If Microsoft, Sony, Google, HP and Samsung want to make an impact in the tablet space, there is a very, very simple solution: lose money.

If I was running any of these companies, I would simply create a $99, $199 and $299 tablet and lose $10B getting 100M of them out there. Seriously, Apple will lower the cost of this overpriced device only when some maniac enters the market with a stunning price.

Microsoft should stop paying a dividend and tell its shareholders that it’s going to subsidize tablets for the next three years. That would be a bold and visionary move. Larry Page is aggressive enough to do it with a partner I bet -- or maybe with his new Motorola sandbox.

What Does This Mean for Startups?

I’m a big fan of skating to where the puck is going, and I’m actually in the process of shifting resources away from open ecosystems with low barriers to entry like the web and YouTube and into the tablet.

Mahalo’s first iPad app, on learning how to play guitar, will average $1.5K to $5K in revenue for each of the 27 videos in it over the next three years. Compare that to the $100 to $200 we will make per video on our website and the $100 we will make on YouTube over the same time period, and you can see why I’m so excited about tablets.

Why the huge disparity in revenue? Simple: on the iPad folks will pay $0.99 for anything and on the web they won’t pay for anything.

I'm sick of the open, spammed-to-death web where you can only win if you're willing to game the hell out of things. I don't want my life as a content producer to be fighting for scraps with content farmers, spammers and MLM schemes.

The open web is filthy, crowded, dangerous, and it just sucks as a publisher to compete there.

I'm in love with the iPad, the clean Apps Store and the huge barrier to entry.

Oh, you want to compete with my app Mr. Self-Publisher? Great, go find $50K to pay an app shop to make a butt-ugly app that you’ll never update and we’ll fight it out in the store. Oh, you can’t find app developers, I’m sorry... that sucks for you doesn’t it?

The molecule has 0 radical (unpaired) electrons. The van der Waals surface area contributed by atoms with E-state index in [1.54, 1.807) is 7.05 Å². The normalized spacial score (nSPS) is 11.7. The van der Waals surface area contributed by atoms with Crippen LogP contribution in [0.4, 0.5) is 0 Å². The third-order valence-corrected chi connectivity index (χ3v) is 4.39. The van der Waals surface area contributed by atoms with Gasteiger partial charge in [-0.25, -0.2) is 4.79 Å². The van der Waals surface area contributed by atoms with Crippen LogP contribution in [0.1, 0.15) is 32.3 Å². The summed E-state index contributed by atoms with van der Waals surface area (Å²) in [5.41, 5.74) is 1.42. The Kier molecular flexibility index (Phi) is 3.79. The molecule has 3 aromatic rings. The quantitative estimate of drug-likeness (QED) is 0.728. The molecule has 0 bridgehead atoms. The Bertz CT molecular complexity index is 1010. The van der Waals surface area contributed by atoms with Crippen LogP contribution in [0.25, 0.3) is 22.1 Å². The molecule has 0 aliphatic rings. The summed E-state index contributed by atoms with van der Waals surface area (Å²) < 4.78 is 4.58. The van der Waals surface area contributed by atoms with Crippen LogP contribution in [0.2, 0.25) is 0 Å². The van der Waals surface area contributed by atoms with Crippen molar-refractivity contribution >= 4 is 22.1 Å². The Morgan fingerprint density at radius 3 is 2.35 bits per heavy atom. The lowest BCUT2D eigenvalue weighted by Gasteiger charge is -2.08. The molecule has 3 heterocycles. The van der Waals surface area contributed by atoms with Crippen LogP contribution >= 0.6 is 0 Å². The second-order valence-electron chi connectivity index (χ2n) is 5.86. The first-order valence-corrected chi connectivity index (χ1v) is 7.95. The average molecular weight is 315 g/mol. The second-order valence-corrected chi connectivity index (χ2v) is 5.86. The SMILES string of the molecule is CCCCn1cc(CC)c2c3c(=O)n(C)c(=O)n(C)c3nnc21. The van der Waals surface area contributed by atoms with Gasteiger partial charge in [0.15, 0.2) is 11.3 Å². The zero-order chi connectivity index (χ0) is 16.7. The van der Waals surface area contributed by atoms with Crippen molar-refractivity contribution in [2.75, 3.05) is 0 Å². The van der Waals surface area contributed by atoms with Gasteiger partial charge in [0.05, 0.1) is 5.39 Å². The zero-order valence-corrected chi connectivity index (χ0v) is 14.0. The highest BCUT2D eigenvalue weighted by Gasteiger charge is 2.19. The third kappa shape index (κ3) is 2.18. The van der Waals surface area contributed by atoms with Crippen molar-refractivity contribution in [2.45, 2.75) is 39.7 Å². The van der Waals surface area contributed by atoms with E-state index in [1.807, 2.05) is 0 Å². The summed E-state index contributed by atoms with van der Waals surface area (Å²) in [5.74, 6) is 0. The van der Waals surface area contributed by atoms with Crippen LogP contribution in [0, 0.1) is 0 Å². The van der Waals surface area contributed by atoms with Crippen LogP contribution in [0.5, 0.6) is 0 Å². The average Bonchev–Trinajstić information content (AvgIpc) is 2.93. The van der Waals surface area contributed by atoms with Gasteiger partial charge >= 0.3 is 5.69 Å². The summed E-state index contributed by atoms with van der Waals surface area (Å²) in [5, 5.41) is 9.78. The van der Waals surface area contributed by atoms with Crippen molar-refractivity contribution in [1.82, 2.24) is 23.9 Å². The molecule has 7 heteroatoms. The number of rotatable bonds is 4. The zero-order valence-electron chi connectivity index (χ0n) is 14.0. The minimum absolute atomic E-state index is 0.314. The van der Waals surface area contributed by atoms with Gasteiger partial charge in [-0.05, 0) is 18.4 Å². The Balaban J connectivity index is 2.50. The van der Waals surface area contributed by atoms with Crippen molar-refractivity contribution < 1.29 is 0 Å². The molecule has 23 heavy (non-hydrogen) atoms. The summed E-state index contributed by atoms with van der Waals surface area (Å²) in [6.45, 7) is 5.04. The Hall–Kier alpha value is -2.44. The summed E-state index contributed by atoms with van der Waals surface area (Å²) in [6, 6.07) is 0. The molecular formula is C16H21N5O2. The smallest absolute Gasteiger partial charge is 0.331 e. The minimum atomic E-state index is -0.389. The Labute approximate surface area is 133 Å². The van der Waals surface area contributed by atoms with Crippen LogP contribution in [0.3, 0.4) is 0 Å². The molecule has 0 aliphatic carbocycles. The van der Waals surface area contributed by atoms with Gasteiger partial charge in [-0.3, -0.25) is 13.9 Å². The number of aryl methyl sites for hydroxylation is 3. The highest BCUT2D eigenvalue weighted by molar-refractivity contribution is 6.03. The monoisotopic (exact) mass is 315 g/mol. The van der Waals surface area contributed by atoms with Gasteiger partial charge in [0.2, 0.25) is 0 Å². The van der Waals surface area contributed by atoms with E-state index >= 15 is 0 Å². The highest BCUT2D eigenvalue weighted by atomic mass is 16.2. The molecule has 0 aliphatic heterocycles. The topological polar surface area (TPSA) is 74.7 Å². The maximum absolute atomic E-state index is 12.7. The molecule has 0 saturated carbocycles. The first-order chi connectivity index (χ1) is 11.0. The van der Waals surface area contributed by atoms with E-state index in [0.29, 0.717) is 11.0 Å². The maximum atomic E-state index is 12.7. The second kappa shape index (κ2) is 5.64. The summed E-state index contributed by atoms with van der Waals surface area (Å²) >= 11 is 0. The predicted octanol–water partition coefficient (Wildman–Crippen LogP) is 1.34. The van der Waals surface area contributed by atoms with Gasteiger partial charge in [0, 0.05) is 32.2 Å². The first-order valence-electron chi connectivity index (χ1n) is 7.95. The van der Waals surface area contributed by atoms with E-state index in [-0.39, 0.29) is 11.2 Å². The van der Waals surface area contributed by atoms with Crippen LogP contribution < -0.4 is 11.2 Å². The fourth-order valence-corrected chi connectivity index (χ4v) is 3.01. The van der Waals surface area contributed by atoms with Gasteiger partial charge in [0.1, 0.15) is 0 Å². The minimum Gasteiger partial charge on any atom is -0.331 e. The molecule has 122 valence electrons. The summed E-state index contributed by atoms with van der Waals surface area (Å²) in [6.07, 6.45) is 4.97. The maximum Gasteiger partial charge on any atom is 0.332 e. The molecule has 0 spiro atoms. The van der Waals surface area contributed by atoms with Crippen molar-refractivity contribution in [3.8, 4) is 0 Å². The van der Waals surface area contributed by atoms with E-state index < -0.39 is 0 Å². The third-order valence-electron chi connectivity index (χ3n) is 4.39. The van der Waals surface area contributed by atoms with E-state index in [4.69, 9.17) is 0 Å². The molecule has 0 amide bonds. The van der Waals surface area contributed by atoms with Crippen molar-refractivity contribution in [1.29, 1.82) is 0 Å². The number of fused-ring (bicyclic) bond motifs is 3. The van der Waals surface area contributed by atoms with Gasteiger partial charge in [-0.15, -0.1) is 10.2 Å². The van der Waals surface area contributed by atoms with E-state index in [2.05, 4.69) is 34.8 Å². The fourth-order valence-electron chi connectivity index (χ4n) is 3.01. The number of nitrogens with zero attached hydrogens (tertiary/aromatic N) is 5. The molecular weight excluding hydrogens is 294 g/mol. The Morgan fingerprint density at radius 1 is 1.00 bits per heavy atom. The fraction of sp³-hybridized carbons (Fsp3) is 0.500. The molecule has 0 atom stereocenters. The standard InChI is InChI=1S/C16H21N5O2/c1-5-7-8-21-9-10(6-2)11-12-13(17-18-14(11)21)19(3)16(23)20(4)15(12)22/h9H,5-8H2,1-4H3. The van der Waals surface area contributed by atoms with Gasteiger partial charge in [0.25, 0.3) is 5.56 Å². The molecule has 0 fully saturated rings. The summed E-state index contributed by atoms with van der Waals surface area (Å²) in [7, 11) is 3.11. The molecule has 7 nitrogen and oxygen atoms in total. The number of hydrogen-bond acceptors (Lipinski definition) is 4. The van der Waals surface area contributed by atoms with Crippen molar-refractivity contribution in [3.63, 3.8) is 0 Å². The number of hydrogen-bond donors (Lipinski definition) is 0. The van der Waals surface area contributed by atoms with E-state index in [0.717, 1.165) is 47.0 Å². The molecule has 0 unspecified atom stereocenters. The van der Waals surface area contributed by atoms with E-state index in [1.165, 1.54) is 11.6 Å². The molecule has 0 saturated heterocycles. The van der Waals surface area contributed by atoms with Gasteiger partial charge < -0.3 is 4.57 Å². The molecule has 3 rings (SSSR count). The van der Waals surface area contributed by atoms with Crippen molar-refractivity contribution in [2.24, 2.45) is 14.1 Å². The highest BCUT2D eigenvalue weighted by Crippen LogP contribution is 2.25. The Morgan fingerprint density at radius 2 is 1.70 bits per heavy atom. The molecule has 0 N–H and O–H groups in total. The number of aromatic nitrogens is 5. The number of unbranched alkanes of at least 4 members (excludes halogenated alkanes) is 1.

Oh, you think you can do it on the cheap with "instant app kits"? Name me the best-selling app that was made with instant software. OK, I guess we’re done here.

Seriously, I’ve drunk the Steve Jobs Kool-Aid.

Closed ecosystems with reviewers FTW!

If Steve Jobs Had Created the Web Browser

Imagine if Steve Jobs had created the web browser and instead of coming to websites and being blasted, you were faced with a road block that said "inside this fine website you’ll get X, Y and Z all for the low price of $0.99!"

Why isn’t there an App Store for websites anyway?

Can you imagine how that would change things?

Steve Jobs changed the game by forcing folks to put their credit cards into their phones, and if Google’s Android team can work with the carriers to do the same thing, we will reset one of the biggest mistakes in the history of the web: making it free and a free-for-all.

In fact, how amazing would it be for content creators if, in order to use Safari, you had to put in a credit card?

I know, I know... that's filled with problems from a democratic sense, but it is filled with possibilities from a sustainable content basis. It's just a thought bomb, not a manifesto (no need to flame me).


P.S. I’m hosting a one-day tablet/iPad event in Mountain View on Oct. 21 because, well, I want to get all the smartest folks in the space together to teach me (Tom Sawyer's whitewashed fence model has always been a favorite!).

Who should present/speak at the event? Email jason at calacanis dot com and tell me (and cc them if you know them).

If you’re a developer you can come for free by applying here.

If you’re anyone else, you can buy a ticket (which subsidizes the developers coming for free).